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Oregon Retail Pot Sales Start October First…But Not Everywhere

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Chris Lehman
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Medical marijuana cardholders can select the product of their choice at the sales counter of Highway 30 Cannabis in La Grande, Oregon.

Starting next month, adults in Oregon will be able to walk into a medical marijuana dispensary and buy pot for recreational use. But not in dozens of communities across the state, where local officials have banned such sales.

Across the street from a KFC in La Grande, Oregon, you can buy marijuana - if you know where to look.

Rona Lindsey is the owner of Highway 30 Cannabis. The medical marijuana dispensary has been open just over a year. And despite the low-key storefront, she says business is brisk.

"There's no marijuana leaves, there's no any of that. We just have an open sign and a green cross in the window,” says Lindsey

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Credit Chris Lehman
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Rona Lindsey and employee Rikki Abercrombie stand outside Highway 30 Cannabis, a medical marijuana dispensary in La Grande, Oregon.

Lindsey was arrested along with her husband on drug charges in 2006 after police raided their home. All of those charges were dropped. Lindsey says the fact that the city allowed her to open a dispensary is a sign that her name was finally cleared. Still, she says she could reach even more customers if given the chance.

We get probably 40 phone calls a day and I don't know how many people walking in a day asking if they can come in and buy recreational,” she says.

But the answer to that question is "no." And it will stay "no" even after October 1. That is the date Oregon lawmakers set for medical marijuana dispensaries to be able to sell pot to recreational users, that is, to people without state-issued medical marijuana cards. But the legislature also gave towns the chance to opt out of recreational sales. And that is what the La Grande City Council did. They join more than two dozen other cities and counties around Oregon that have banned retail sales of recreational marijuana.

La Grande Police Chief Brian Harvey says he agrees with that decision.

"When you do the commercial component of it, where you've got a store that is no different than a grocery store, you can walk in there and get your marijuana, what message does that send to your kids? And how much more does that put out onto the street?” said Harvey.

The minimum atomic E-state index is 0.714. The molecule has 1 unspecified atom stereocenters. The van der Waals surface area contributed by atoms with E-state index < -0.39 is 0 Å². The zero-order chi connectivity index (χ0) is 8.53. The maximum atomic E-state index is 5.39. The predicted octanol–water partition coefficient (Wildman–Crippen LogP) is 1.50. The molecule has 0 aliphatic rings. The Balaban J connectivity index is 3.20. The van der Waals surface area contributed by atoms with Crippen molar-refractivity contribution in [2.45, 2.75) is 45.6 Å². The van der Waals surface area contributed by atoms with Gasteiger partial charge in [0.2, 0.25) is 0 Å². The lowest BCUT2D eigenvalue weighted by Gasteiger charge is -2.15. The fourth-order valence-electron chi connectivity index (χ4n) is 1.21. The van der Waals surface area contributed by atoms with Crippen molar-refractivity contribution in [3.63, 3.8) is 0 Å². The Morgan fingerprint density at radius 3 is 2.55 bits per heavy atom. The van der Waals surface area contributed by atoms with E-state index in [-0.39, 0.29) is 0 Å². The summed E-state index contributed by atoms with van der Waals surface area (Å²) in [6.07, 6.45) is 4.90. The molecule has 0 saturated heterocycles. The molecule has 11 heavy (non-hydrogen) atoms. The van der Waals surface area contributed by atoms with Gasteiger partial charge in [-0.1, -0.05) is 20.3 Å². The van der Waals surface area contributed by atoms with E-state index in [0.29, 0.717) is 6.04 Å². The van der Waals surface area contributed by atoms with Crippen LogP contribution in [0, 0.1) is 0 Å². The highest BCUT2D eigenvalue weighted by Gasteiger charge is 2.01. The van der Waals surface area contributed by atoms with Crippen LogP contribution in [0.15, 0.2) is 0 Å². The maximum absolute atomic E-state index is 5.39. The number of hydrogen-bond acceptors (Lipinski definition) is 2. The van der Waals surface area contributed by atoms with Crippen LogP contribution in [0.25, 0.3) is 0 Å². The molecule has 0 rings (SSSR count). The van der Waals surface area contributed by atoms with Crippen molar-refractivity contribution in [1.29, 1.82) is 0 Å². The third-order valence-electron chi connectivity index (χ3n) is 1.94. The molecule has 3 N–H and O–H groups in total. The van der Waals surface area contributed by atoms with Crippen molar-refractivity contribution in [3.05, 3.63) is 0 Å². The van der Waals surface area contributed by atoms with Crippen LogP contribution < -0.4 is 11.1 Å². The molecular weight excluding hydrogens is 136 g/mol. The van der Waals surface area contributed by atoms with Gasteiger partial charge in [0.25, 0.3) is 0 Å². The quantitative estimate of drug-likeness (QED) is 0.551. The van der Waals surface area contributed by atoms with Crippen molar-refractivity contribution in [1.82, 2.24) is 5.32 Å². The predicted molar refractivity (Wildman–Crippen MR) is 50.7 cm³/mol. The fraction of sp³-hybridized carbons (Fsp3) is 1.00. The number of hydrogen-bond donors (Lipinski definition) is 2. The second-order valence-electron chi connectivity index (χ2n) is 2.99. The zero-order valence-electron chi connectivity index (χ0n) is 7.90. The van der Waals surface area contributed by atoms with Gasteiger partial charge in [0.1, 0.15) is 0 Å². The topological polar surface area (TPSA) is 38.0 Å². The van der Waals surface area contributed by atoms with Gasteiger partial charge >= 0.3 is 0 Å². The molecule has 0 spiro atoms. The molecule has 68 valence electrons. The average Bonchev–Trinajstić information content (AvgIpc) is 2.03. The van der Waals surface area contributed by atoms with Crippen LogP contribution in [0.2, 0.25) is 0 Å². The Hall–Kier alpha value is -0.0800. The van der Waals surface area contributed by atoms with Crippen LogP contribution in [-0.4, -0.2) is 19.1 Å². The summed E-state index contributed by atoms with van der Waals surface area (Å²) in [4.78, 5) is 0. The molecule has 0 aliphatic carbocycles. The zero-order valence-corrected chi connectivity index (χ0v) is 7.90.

Harvey says the council's decision reflects the will of local voters. Union County voted 59 percent against last year's measure that legalized recreational marijuana in Oregon.

"We have a more conservative populace in eastern Oregon. I don't think that's lost on anyone,” he said.

La Grande resident Marie Balaban says she thinks city leaders will eventually change their minds.

"Well, I would expect that over time they'll change their opinion because of the income that that business would generate. And because in other places in the state it will be sold recreationally,” said Balaban.

Back at Highway 30 Cannabis, owner Rona Lindsey says those that want to purchase recreational marijuana will not have to travel far to find it.

"The nearest place is going to be on the street, is where they're going to go to get it. And where they are now purchasing it. If they're going to get it, they're going to get it, whether it's in a shop or in a street,” she said.

Lindsey says she thinks the real reason behind the ban on retail sales is that despite marijuana's legalization, there is still a stigma associated with the drug.

"They think everybody's going to be the reggae, with dreadnoughts, and smoking on the streets and all that stuff. But that's really not how it is,” she says.

And Lindsey herself doesn't fit the stereotype of someone who sells marijuana, either. When she is not overseeing her dispensary, Lindsey heads down to her day job: She's an administrative assistant at the Union County Chamber of Commerce.

Chris Lehman graduated from Temple University with a journalism degree in 1997. He landed his first job less than a month later, producing arts stories for Red River Public Radio in Shreveport, Louisiana. Three years later he headed north to DeKalb, Illinois, where he worked as a reporter and announcer for NPR–affiliate WNIJ–FM. In 2006 he headed west to become the Salem Correspondent for the Northwest News Network.
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